Venus of Hohle Fels - World's Oldest Sculpture?

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posted on May, 13 2009 @ 09:36 PM
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Seems they have found the FIRST Artistic Impression of ANYONE in Germany dating back some 35000 Years.

www.msnbc.msn.com...


An ivory figurine with prominent breasts and buttocks and other exaggerated sexual characteristics is the world's oldest known depiction of a woman, and likely that of any human being, according to research published in this week's issue of the journal Nature.

Named the Venus of Hohle Fels after the cave in southwestern Germany where it was recently excavated, the object dates to at least 35,000 to 40,000 years ago, based on more than 30 radiocarbon measurements conducted at the site.

Although tiny — just over 2 inches long — the intentionally headless figurine is remarkably detailed, with pronounced genitalia visible between open legs.


There are Photo's and Video as well.

Also expressed in another site covering this.

www.livescience.com...


The oldest human art dates back much further, to between 75,000 and 95,000 years ago in Africa. But that art was abstract, and consisted of geometrical designs engraved on pieces of red iron oxide. This is the first known art to represent a woman, and possibly the first art to represent anything real at all. Another find, a simple drawing that may represent a half-man, half-animal, could be a few thousand years older, but the date on that is uncertain.


Now this brings both "Sexes" together, Tit for tat, so to speak

From an older new account

news.bbc.co.uk...


Ancient phallus unearthed in cave

A sculpted and polished phallus found in a German cave is among the earliest representations of male sexuality ever uncovered, researchers say.

The 20cm-long, 3cm-wide stone object, which is dated to be about 28,000 years old, was buried in the famous Hohle Fels Cave near Ulm in the Swabian Jura.


Interesting, the Woman has parts. The Mans just a dic.

I guess there was only so much you could do during the Ice Age.

Anyhow, enjoy.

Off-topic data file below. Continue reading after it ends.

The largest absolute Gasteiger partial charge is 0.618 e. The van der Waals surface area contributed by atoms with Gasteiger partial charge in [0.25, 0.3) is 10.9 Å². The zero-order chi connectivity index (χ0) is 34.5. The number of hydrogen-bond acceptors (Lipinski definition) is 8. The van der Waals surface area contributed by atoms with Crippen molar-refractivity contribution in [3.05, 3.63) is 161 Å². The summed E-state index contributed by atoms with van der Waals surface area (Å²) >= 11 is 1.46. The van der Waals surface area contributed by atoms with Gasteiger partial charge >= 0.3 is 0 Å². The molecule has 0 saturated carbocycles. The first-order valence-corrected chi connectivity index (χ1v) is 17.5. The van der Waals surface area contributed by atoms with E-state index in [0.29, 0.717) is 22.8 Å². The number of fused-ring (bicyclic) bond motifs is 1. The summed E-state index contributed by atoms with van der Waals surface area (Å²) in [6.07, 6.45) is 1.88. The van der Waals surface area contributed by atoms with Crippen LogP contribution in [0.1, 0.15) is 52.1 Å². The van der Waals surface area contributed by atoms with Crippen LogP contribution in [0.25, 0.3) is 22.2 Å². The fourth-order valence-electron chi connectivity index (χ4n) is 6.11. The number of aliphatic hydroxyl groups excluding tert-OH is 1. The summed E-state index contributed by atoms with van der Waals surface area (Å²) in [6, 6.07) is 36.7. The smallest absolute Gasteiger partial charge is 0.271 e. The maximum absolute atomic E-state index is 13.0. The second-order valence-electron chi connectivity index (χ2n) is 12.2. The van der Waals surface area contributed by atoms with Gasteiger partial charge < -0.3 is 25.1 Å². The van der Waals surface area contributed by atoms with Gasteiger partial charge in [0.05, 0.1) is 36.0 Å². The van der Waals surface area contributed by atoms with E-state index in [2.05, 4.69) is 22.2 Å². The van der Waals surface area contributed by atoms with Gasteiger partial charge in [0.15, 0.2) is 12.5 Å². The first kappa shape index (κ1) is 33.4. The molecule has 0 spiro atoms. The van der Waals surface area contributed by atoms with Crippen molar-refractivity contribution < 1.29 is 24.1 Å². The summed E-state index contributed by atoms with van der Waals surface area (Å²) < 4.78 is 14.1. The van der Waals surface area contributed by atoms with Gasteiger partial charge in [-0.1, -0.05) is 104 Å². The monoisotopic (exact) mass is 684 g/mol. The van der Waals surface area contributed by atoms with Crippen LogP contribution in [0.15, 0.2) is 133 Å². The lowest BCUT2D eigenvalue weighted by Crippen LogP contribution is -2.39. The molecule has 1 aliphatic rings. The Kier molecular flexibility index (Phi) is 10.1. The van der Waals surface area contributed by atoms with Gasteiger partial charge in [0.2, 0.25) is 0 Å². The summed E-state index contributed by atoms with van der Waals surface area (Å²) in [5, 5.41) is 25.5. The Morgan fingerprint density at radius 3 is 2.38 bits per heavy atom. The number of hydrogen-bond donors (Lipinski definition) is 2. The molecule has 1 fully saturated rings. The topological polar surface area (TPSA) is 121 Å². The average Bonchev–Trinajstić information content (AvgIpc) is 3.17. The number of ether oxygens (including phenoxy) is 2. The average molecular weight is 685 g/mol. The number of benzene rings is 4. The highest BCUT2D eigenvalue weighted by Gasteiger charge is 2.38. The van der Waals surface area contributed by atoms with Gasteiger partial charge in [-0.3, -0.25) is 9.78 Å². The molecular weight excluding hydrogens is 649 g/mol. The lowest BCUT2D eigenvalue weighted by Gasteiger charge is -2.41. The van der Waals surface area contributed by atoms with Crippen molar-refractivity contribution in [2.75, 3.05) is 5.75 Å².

Ciao

Shane




posted on May, 13 2009 @ 09:47 PM
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I'm not surprised that it is a depiction of Venus/Aphrodite/Astarte/Ishtar/Inana/Hathor/Ashtaroth/Frig/LILITH...
there are other names for the harlot but couldnt think of them


[edit on 13-5-2009 by mostlyspoons]



posted on May, 13 2009 @ 10:00 PM
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THAT actually makes the "Venus of Willendorf" look good by comparison!

the Venus of Willendorf has been dated to around 24,000 BC. It's interesting both these figurines have such exaggerated female sexual organs. They look amazingly alike for having been created 10,000 years apart.

Very interesting find.

[edit on 13-5-2009 by Blackmarketeer]



posted on May, 13 2009 @ 10:08 PM
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Even 28,000 years later were still obssesed with each others parts.

-PaveWay Out



posted on May, 13 2009 @ 11:33 PM
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Depending on what you consider artistic expression you can see beads as one of the earlies signs of ornamentation and artistic design and manufacture.

The Es Skhul site in Isreal has beads dating to 100,000 BP.

Blombos Cave has sea shell beads made around 75,000 BP.

Grotte des Pigeons has red ochre covered beads from 82,000 BP.

Beads are interesting as they have no function other than ornamentation and take a significant amount of time to shape and in particular to drill the threading hole (certain sea shell were popular because they had a natural hole). This shows a development of culture beyond just survival.



posted on May, 13 2009 @ 11:39 PM
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So if these people were living in Germany around 35-40 the migration from Africa would been several; hundreds or thousand years sooner than once thought . As far a I understood the estimate arrival and settling of Europe was more like 20 to30 thousand years.

[edit on 13-5-2009 by OpusMarkII]



posted on May, 14 2009 @ 02:16 AM
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And then there's the matter of what survives, remains recognizably intact, and is discovered. Choice of material is the largest factor.

One can only guess how much was done using animal leather, wood, vegetable materials, even human skin.

Red ochre burials by Neanderthals, a material that didn't completely disintegrate, gives us some indication art, religion, symbolism, goes back pretty far.